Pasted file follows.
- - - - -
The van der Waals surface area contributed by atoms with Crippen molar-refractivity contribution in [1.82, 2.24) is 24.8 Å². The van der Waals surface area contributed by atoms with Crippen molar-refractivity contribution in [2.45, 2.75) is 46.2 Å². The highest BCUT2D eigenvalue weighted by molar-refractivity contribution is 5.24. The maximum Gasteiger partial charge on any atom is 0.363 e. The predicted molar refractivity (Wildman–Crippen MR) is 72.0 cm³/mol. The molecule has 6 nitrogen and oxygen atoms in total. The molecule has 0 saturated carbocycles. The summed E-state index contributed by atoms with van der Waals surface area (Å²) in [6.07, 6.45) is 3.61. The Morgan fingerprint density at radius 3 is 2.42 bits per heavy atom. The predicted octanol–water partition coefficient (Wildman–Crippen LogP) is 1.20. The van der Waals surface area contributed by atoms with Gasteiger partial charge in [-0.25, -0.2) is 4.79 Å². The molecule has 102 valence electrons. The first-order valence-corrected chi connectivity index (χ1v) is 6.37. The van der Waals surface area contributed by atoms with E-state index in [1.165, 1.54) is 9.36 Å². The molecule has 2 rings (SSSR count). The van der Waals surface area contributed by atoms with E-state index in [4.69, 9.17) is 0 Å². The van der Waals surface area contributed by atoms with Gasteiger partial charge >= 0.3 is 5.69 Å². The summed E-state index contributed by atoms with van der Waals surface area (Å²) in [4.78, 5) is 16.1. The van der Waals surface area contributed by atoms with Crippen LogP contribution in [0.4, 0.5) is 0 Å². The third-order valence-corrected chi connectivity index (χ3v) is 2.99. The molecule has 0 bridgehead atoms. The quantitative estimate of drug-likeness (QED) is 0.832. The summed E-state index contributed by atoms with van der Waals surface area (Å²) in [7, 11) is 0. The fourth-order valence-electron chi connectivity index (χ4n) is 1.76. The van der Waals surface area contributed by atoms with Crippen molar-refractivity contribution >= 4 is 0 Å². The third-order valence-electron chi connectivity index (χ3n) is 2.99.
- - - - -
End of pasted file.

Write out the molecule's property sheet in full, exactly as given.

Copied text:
The van der Waals surface area contributed by atoms with Crippen molar-refractivity contribution in [1.82, 2.24) is 24.8 Å². The van der Waals surface area contributed by atoms with Crippen molar-refractivity contribution in [2.45, 2.75) is 46.2 Å². The highest BCUT2D eigenvalue weighted by molar-refractivity contribution is 5.24. The maximum Gasteiger partial charge on any atom is 0.363 e. The predicted molar refractivity (Wildman–Crippen MR) is 72.0 cm³/mol. The molecule has 6 nitrogen and oxygen atoms in total. The molecule has 0 saturated carbocycles. The summed E-state index contributed by atoms with van der Waals surface area (Å²) in [6.07, 6.45) is 3.61. The Morgan fingerprint density at radius 3 is 2.42 bits per heavy atom. The predicted octanol–water partition coefficient (Wildman–Crippen LogP) is 1.20. The van der Waals surface area contributed by atoms with Gasteiger partial charge in [-0.25, -0.2) is 4.79 Å². The molecule has 102 valence electrons. The first-order valence-corrected chi connectivity index (χ1v) is 6.37. The van der Waals surface area contributed by atoms with E-state index in [1.165, 1.54) is 9.36 Å². The molecule has 2 rings (SSSR count). The van der Waals surface area contributed by atoms with E-state index in [4.69, 9.17) is 0 Å². The van der Waals surface area contributed by atoms with Gasteiger partial charge >= 0.3 is 5.69 Å². The summed E-state index contributed by atoms with van der Waals surface area (Å²) in [4.78, 5) is 16.1. The van der Waals surface area contributed by atoms with Crippen LogP contribution in [0.4, 0.5) is 0 Å². The third-order valence-corrected chi connectivity index (χ3v) is 2.99. The molecule has 0 bridgehead atoms. The quantitative estimate of drug-likeness (QED) is 0.832. The summed E-state index contributed by atoms with van der Waals surface area (Å²) in [7, 11) is 0. The fourth-order valence-electron chi connectivity index (χ4n) is 1.76. The van der Waals surface area contributed by atoms with Crippen molar-refractivity contribution >= 4 is 0 Å². The third-order valence-electron chi connectivity index (χ3n) is 2.99.